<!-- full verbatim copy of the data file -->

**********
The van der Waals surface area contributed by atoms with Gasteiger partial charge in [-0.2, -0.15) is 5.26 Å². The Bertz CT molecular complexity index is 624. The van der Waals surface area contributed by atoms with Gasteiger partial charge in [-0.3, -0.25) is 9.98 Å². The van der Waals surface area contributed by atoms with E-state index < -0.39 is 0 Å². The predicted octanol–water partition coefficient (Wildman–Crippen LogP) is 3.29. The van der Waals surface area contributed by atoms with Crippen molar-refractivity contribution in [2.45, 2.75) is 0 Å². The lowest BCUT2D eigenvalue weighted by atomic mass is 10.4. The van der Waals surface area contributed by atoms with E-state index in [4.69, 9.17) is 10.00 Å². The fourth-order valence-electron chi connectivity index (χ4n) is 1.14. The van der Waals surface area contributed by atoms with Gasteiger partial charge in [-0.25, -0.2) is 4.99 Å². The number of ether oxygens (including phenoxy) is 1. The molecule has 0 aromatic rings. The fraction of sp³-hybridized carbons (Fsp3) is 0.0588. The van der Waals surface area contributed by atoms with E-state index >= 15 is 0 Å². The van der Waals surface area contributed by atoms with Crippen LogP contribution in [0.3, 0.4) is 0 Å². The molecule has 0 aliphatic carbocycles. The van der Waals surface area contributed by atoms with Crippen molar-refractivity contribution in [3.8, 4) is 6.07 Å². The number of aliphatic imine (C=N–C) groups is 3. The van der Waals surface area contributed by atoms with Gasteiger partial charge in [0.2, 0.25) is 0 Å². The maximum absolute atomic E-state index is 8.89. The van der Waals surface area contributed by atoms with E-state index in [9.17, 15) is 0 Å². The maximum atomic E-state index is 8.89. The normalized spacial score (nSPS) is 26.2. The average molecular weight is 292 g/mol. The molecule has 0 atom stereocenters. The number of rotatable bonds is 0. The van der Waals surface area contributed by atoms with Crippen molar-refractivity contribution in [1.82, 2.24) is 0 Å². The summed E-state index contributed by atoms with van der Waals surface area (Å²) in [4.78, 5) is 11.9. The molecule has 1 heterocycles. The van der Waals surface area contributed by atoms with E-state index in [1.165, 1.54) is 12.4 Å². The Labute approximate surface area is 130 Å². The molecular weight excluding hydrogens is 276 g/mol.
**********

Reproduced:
The van der Waals surface area contributed by atoms with Gasteiger partial charge in [-0.2, -0.15) is 5.26 Å². The Bertz CT molecular complexity index is 624. The van der Waals surface area contributed by atoms with Gasteiger partial charge in [-0.3, -0.25) is 9.98 Å². The van der Waals surface area contributed by atoms with E-state index < -0.39 is 0 Å². The predicted octanol–water partition coefficient (Wildman–Crippen LogP) is 3.29. The van der Waals surface area contributed by atoms with Crippen molar-refractivity contribution in [2.45, 2.75) is 0 Å². The lowest BCUT2D eigenvalue weighted by atomic mass is 10.4. The van der Waals surface area contributed by atoms with E-state index in [4.69, 9.17) is 10.00 Å². The fourth-order valence-electron chi connectivity index (χ4n) is 1.14. The van der Waals surface area contributed by atoms with Gasteiger partial charge in [-0.25, -0.2) is 4.99 Å². The number of ether oxygens (including phenoxy) is 1. The molecule has 0 aromatic rings. The fraction of sp³-hybridized carbons (Fsp3) is 0.0588. The van der Waals surface area contributed by atoms with E-state index >= 15 is 0 Å². The van der Waals surface area contributed by atoms with Crippen LogP contribution in [0.3, 0.4) is 0 Å². The molecule has 0 aliphatic carbocycles. The van der Waals surface area contributed by atoms with Crippen molar-refractivity contribution in [3.8, 4) is 6.07 Å². The number of aliphatic imine (C=N–C) groups is 3. The van der Waals surface area contributed by atoms with Gasteiger partial charge in [0.2, 0.25) is 0 Å². The maximum absolute atomic E-state index is 8.89. The van der Waals surface area contributed by atoms with E-state index in [9.17, 15) is 0 Å². The maximum atomic E-state index is 8.89. The normalized spacial score (nSPS) is 26.2. The average molecular weight is 292 g/mol. The molecule has 0 atom stereocenters. The number of rotatable bonds is 0. The van der Waals surface area contributed by atoms with Crippen molar-refractivity contribution in [1.82, 2.24) is 0 Å². The summed E-state index contributed by atoms with van der Waals surface area (Å²) in [4.78, 5) is 11.9. The molecule has 1 heterocycles. The van der Waals surface area contributed by atoms with E-state index in [1.165, 1.54) is 12.4 Å². The Labute approximate surface area is 130 Å². The molecular weight excluding hydrogens is 276 g/mol.